"Ghost?" Adam finished for him, "Joe, I donít believe in ghosts," He jammed his black hat on his head, "Are you coming?" He started for the kitchen door while Joe struggled to stuff his feet back into his boots and snatched his gun from its holster. Above all, Joe wasnít going to be left in the kitchen by himself.

The two of them went up the stairs together, Joe keeping close order behind his elder brother. The stairway was dark and the steps old and dried out. They creaked a bit, here and there, under the menís weight.

There was a small window on the top landing, letting in just enough light for them to see that there were two doors, both closed. Adam sidled up to door that led to the room directly over the kitchen. He put his back to the wall and with his left hand reached for the tarnished brass knob. The butt of his blued pistol slipped smoothly into his hand. Joe stepped into position on the other side of the door, his gun also at the ready. From inside the room came the soft thumping noise.

Adam and Joe met each otherís eyes across the width of the closed door. Adamís hand tightened on the knob. Joe drew a deep breath and held it. Adam slowly opened the door and peered across the threshold.

Something huge and grey-white lifted into the air in a great feathered cloud, squawking. It was all talons, and fluttering wings, and it flew wildly at the intruders. Adam threw up one arm to protect his face and grabbed for the door handle.

"Turtle-doves," He said, closing the door firmly, "Only you, Joe, could get me out of bed in the middle of the night to chase down a flock of turtle-doves."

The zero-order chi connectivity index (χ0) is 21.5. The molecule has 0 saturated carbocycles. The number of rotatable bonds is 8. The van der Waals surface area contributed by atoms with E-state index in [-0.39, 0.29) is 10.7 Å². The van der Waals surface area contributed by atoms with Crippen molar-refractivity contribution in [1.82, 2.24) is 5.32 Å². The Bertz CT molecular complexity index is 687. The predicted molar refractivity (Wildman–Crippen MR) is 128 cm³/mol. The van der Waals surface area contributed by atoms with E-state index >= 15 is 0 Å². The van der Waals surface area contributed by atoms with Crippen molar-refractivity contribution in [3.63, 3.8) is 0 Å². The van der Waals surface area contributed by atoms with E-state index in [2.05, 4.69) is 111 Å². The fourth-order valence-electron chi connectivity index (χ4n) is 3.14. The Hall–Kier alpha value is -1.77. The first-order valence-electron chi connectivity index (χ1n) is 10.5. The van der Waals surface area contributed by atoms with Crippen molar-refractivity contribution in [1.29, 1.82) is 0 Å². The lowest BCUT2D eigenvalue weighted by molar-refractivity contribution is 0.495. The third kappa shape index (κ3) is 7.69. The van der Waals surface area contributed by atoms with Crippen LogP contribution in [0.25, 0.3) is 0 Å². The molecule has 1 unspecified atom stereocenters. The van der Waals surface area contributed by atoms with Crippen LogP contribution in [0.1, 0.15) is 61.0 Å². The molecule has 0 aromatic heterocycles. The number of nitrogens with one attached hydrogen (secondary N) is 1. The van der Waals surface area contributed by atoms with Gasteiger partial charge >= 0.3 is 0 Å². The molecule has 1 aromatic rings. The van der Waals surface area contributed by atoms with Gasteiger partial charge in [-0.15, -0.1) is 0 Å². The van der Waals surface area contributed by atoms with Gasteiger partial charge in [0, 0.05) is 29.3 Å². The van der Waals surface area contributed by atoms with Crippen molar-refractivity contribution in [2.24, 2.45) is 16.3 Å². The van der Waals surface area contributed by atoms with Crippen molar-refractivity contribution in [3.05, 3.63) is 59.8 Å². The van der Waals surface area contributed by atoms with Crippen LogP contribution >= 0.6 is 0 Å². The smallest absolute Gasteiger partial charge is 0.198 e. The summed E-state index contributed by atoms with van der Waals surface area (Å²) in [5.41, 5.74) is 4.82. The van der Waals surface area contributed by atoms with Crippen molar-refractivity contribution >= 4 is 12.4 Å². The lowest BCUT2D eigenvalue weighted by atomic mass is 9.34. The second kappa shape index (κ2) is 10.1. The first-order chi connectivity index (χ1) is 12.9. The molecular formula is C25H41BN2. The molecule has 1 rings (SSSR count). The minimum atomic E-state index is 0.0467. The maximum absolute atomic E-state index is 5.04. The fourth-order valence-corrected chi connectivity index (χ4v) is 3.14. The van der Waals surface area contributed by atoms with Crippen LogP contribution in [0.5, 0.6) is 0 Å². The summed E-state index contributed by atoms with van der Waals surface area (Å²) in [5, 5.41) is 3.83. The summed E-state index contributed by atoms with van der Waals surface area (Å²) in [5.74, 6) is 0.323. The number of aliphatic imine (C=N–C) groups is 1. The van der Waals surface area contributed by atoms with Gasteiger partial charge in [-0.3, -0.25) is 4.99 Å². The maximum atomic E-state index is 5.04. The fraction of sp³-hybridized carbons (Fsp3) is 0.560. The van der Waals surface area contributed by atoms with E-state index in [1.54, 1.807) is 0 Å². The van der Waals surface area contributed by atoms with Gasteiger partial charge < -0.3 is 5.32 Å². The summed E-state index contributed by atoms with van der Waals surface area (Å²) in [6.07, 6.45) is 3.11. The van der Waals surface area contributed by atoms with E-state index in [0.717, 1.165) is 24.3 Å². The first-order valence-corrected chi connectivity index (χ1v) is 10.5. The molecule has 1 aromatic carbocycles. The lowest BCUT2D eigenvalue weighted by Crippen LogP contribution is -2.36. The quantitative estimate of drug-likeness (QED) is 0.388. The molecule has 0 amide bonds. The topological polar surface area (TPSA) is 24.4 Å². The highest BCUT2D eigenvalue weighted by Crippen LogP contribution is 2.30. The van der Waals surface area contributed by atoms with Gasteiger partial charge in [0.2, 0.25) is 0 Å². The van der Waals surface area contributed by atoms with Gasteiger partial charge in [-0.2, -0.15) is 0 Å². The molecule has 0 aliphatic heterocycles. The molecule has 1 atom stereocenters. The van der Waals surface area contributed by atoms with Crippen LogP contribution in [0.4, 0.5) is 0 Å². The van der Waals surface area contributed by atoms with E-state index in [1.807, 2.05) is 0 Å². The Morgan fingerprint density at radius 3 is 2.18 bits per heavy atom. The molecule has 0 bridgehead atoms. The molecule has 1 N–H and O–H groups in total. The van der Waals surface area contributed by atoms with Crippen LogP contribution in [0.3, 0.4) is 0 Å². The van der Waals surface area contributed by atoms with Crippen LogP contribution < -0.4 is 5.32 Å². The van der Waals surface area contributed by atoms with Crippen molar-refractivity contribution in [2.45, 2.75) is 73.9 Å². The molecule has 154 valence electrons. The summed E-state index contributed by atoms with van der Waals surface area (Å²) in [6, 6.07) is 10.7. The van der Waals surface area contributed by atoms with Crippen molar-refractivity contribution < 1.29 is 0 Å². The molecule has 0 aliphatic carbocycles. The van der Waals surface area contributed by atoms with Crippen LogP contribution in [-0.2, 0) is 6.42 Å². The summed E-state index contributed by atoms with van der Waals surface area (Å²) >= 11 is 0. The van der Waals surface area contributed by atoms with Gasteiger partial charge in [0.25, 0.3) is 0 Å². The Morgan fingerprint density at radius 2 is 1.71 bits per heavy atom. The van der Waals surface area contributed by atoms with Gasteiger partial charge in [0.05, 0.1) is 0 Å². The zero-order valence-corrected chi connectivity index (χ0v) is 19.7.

Joeís heart was only now starting to slow down "Heck, Adam. How was I to know the window was all broke in aní they was roostiní in there?"

"Broken in," Adam corrected automatically. A tall, black clad figure in the gloom of the landing, he slid his gun back into his holster. "I donít know what youíre going to do, Little Joe, but Iím going back to bed."

"But, Adam..." Joe threw the closed door a worried look as his brother started down the stairs. From behind it came the sounds of the birds settling down again. "Adam, you canít leave me up here!"

Adamís voice came up from below, "Come on down then."

Joe looked at the other door, decided it was not something he wanted to investigate on his own and hurried down in his brotherís footsteps. By the time he reached the kitchen Adam had already taken his gunbelt off and was pulling at his second boot.

"Adam, we didnít check out that other room."

Adam settled back into the curve of his saddle and pulled his blanket over him, "No, we didnít. You want to check out the other room, you go right ahead and do it."